Lake County’s Robinson Rancheria re-enrolls almost 70 former members
In a rare turnabout, a Lake County tribe is reinstating nearly 70 members who eight years ago were stripped of their tribal status and benefits, cultural identities and, in some cases, their homes.
Exiled Robinson Rancheria Pomo Indians still feel deeply the sting of that banishment but most welcome the chance to regain their tribal citizenship, which is expected to be finalized within weeks.
“It was heartbreaking,” said Julie Moran, 41. But “I’m going to re-enroll; my heart has always been with the tribe.”
Two other family members, however, have said they no longer want to be part of a tribe that cast them away, Moran said.
The Upper Lake tribe’s decision to reinstate its former members is an encouraging sign and counterweight against the massive, nationwide disenrollments embroiling Native American tribes for more than two decades, said Gabe Galanda, a Seattle-based attorney who specializes in disenrollments. He is a member of the Round Valley tribe in Mendocino County.
Some tribes in recent years have spoken out against the practice, a longtime problem that spiked in the 1990s following the legalization of Indian gaming. Native Americans also are widely using social media to protest the disenrollments.
“They are saying enough is enough,” Galanda said.
Galanda said he believes the Robinson Rancheria case is the first time an entire group of people disenrolled en masse has been re-enrolled without a court order. There has been at least one case in which dozens of people were voluntarily re-enrolled at once, but others in their group remained outsiders, he said.
Robinson tribal members first voted?52-25 to re-enroll members at the end of January at a general membership meeting. The six-member elected council affirmed that decision early this month and set the process in motion. The tribe has more than 400 members.
A majority of the tribe wants to undo what many believe were unwarranted disenrollments based on politics, ill will and a desire to increase casino revenue payments to the remaining members, said tribal Chairman Eddie Crandell. Those seeking the disenrollments at the time claimed the victims had questionable tribal heritage.
“There was a threat to power,” Crandell said. He wasn’t disenrolled, but several of his family members were the first to go, he said.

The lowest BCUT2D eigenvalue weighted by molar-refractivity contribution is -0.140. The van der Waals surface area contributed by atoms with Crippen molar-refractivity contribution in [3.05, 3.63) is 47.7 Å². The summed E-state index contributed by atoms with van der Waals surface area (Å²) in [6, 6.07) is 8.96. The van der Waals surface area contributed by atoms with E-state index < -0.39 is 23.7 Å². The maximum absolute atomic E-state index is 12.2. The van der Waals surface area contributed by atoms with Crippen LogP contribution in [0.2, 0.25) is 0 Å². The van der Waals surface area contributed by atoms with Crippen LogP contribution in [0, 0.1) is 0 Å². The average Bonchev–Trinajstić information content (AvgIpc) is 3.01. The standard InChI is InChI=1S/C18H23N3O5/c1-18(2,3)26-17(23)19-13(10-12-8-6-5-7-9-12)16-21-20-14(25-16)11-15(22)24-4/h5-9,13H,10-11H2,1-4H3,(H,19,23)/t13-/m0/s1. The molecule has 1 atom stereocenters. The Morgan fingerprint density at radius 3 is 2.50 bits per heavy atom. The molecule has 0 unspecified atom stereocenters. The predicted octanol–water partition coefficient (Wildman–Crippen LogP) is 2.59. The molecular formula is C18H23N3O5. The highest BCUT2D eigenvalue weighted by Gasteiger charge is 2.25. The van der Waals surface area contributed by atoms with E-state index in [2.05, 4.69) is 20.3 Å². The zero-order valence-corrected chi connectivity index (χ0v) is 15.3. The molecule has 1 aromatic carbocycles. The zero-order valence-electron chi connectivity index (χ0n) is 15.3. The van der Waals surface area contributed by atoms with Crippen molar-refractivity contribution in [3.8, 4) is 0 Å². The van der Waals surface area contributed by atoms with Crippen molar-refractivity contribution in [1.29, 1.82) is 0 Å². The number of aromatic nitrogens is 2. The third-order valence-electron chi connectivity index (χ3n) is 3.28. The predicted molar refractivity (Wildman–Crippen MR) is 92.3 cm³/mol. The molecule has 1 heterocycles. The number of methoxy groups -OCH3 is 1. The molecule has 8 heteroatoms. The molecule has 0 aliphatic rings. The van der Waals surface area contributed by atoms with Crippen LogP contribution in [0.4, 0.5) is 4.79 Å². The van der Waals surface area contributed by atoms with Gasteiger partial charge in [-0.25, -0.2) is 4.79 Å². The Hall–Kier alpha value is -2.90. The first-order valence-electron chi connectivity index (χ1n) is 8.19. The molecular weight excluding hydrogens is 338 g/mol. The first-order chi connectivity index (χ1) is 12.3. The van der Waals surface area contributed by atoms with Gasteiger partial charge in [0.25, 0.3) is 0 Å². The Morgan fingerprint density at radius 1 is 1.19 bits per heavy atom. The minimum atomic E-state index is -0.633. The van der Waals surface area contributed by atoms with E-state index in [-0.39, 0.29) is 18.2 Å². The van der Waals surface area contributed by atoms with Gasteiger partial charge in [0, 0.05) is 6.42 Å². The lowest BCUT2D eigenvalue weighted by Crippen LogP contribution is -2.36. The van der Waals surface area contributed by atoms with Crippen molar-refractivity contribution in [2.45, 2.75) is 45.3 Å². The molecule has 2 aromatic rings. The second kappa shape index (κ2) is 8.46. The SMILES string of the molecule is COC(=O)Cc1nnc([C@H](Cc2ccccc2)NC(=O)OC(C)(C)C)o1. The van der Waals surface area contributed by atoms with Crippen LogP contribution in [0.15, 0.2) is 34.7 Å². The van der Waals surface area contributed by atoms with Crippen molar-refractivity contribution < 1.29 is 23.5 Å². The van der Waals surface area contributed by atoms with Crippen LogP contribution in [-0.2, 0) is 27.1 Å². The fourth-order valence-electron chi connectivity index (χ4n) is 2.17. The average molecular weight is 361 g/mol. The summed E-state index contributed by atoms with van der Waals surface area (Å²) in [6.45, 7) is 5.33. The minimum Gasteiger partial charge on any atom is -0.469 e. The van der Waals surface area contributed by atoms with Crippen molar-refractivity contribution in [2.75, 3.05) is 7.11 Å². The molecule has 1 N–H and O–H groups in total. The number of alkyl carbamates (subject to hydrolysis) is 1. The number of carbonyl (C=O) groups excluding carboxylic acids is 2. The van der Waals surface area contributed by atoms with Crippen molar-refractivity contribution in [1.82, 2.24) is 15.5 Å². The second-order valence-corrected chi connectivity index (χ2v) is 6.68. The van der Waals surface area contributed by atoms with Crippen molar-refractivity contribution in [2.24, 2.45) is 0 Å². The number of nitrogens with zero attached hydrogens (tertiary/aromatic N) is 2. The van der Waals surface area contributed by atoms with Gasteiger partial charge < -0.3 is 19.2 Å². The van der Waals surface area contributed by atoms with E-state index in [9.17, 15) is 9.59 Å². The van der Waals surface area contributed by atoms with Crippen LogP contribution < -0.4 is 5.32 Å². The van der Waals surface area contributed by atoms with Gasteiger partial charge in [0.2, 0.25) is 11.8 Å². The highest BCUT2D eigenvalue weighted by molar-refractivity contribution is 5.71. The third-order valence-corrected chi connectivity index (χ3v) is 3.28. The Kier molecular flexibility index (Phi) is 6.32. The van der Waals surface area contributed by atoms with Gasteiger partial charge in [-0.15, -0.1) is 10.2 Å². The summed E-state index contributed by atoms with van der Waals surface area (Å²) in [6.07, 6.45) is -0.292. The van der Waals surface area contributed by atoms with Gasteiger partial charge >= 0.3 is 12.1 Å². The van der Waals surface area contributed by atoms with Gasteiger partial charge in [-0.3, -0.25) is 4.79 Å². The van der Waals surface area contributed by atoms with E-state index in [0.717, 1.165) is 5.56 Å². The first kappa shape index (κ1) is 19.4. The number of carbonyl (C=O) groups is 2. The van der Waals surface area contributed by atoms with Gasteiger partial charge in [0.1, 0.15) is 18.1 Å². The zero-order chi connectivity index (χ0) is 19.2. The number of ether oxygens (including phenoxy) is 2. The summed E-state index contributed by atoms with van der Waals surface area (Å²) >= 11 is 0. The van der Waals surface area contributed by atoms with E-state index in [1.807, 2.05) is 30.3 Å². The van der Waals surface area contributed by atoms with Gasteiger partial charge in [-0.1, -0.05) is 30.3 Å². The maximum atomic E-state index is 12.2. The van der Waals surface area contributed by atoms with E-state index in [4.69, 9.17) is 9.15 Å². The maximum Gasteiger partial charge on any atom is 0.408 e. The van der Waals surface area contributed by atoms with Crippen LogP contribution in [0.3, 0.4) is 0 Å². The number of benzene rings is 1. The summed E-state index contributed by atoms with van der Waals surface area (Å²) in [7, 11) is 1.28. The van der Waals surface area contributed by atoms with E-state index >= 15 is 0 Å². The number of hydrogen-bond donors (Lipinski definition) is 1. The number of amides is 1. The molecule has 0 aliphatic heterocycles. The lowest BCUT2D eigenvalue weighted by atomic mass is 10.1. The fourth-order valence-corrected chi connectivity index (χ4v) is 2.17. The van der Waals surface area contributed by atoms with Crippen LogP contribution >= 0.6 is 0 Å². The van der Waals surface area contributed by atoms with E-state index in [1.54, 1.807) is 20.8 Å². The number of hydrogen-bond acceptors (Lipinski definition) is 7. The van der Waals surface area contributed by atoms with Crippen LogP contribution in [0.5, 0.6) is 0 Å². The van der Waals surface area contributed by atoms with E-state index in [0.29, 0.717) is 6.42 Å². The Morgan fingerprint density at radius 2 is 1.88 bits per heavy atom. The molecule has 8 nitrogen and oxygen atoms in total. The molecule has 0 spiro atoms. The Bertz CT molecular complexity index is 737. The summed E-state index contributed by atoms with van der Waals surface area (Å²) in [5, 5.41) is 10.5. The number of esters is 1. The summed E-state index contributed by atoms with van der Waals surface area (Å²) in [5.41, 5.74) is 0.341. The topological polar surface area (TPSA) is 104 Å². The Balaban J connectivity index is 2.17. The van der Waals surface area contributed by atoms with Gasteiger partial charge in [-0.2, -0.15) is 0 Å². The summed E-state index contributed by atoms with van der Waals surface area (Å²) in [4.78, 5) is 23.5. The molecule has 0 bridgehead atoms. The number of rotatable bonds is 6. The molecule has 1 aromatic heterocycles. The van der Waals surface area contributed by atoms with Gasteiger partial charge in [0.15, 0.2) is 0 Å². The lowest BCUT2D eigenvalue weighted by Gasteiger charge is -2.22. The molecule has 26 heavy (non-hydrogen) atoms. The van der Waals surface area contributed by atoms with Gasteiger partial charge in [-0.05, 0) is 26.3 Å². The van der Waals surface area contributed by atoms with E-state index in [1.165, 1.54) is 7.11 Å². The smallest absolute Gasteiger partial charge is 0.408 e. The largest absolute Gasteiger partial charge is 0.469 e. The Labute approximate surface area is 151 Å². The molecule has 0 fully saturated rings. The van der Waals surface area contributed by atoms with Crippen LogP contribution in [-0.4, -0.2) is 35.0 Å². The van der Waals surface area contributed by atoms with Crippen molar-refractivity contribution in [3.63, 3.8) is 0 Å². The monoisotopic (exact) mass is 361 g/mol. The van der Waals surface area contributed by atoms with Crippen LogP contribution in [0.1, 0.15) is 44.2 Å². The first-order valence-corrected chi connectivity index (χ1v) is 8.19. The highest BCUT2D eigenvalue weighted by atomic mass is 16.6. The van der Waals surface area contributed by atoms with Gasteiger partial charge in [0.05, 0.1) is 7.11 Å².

Thousands of Native Americans nationwide are believed to have been kicked out of their tribes since the 1990s.
“It’s very difficult to get precise figures,” said David Wilkins, a professor of Indian studies at the University of Minnesota and who has written extensively on the subject. He said he knows of 30 tribes just in California and 49 tribes in another 20 states that disenrolled or banished members. There are 576 tribes in the United States, according to the Bureau of Indian Affairs website.
A Native American blog that tracks disenrollments, originalpechanga.com, has counted more than 11,000 people across the country kicked off tribal rolls for various reasons.
At Robinson Rancheria, the formerly disenrolled members included four generations of a family who say they can trace their ties to the tribe back almost 80 years.
“It’s still unreal and still unbelievable what was done to us,” said Julie Moran. Her grandmother, Mildred Goforth, 86, is one of the last of Lake County’s native Pomo speakers and had been a member of the tribe since the early 1940s, more than a decade before the tribe was disbanded by the federal government. It was reconstituted in 1956.
“To tell her she wasn’t” a member of the tribe, “that was the worst,” said Goforth’s daughter, Karen Ramos, 63, who lived on the rancheria for 24 years. Now, someone else lives in her home. Many of the people who were disenrolled in 2009 were removed because they weren’t counted in the 1980 census that is a basis for membership. There were exceptions made for people like Goforth, but the tribal council in power in 2008 removed the exception, said Crandell.
The disenrollment cut off families from relatives and friends who remained members and, in some cases, had supported their removal, Moran said. They also lost their connection to their Native American heritage and tribal benefits, including medical care and college tuition assistance.
“We were tribeless,” Moran said. “It really did take away who we were.”
The disenrolled families challenged the decision, but it was upheld by the Bureau of Indian Affairs, which found it was consistent with the tribe’s constitution. Crandell said current tribal leaders now want to alter the constitution to allow membership of those who belonged in the 1940s. All members also must still be at least one quarter Native American to qualify, he said.
Moran and her mother won’t get their homes back but they are relieved to have their status reinstated and they hope there may be future opportunities for housing on the Rancheria.
Crandell said it’s time to mend fences and move forward as a tribe whose members help each other instead of fighting against one another.
“This is what’s going to change the sickness in the tribe,” she said.
You can reach Staff Writer Glenda Anderson at 707-462-6473 or firstname.lastname@example.org. On Twitter @MendoReporter.